While state-owned newspapers do get some money from the government, part of the China’s liberalization has given some of these newspapers enough autonomy to run their own finances. As a result, the Global Times manages to pull a profit based on sales alone, before advertising dollars are taken into account. Even with its state ties and controversial content, the publication has not been shut down.

That is not to say that a publication like the Global Times does not have to be wary of censorship and angering officials. It is a very real concern that they seem not to want to discuss in too much detail. They expressed some sorrow over the fact that parts of the truth have to remain unpublished. Oriental Outlook magazine, a weekly news magazine in China, has the same issue and its staff members also seemed unwilling to discuss the matter.

Censorship clearly remains a very real problem in China. However, foreign news organizations can sometimes get away with publishing more, even if there are repercussions. China does not want to isolate itself from the rest of the world, as the economic implications would be grave, so there is a certain level of toleration when it comes to Western media outlets.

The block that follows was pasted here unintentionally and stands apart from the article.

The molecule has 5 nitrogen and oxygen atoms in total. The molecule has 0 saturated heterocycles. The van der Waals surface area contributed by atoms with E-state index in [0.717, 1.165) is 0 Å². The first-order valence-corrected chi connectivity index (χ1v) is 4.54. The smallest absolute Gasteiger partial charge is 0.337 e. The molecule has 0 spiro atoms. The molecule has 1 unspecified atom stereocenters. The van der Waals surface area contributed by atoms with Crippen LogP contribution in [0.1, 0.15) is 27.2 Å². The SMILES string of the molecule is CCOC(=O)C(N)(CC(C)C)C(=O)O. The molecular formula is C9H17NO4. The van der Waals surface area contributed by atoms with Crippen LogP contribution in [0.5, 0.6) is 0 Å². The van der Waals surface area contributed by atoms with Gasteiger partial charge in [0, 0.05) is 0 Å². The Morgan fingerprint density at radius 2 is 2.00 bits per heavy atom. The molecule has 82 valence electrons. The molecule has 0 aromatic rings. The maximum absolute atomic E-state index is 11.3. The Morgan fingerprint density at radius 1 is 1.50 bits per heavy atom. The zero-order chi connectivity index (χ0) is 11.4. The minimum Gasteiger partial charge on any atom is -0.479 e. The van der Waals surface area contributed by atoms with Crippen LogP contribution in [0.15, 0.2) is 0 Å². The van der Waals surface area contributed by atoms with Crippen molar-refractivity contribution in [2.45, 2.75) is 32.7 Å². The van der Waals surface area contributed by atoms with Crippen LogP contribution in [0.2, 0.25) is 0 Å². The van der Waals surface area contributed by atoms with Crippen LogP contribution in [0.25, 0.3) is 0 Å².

Severe repercussions for publishing less-than-flattering information about China are rare, but still are looming threats. In May, for the first time in 13 years, a foreign correspondent was expelled from China. Melissa Chan, an American journalist for Al Jazeera English in China, was not able to renew her visa. China says she violated some unspecified number of rules. It is suspected that the Chinese government was unhappy with content published by Al Jazeera, including a documentary Chan had no part in that was shown on the agency’s television station. China refused to issue any further visas for Al Jazeera English correspondents, so the organization closed its China bureau.

China editor Andy Browne of the Wall Street Journal Asia discussed the role of media in the country with ASU Cronkite students. Photo by Sarah Pringle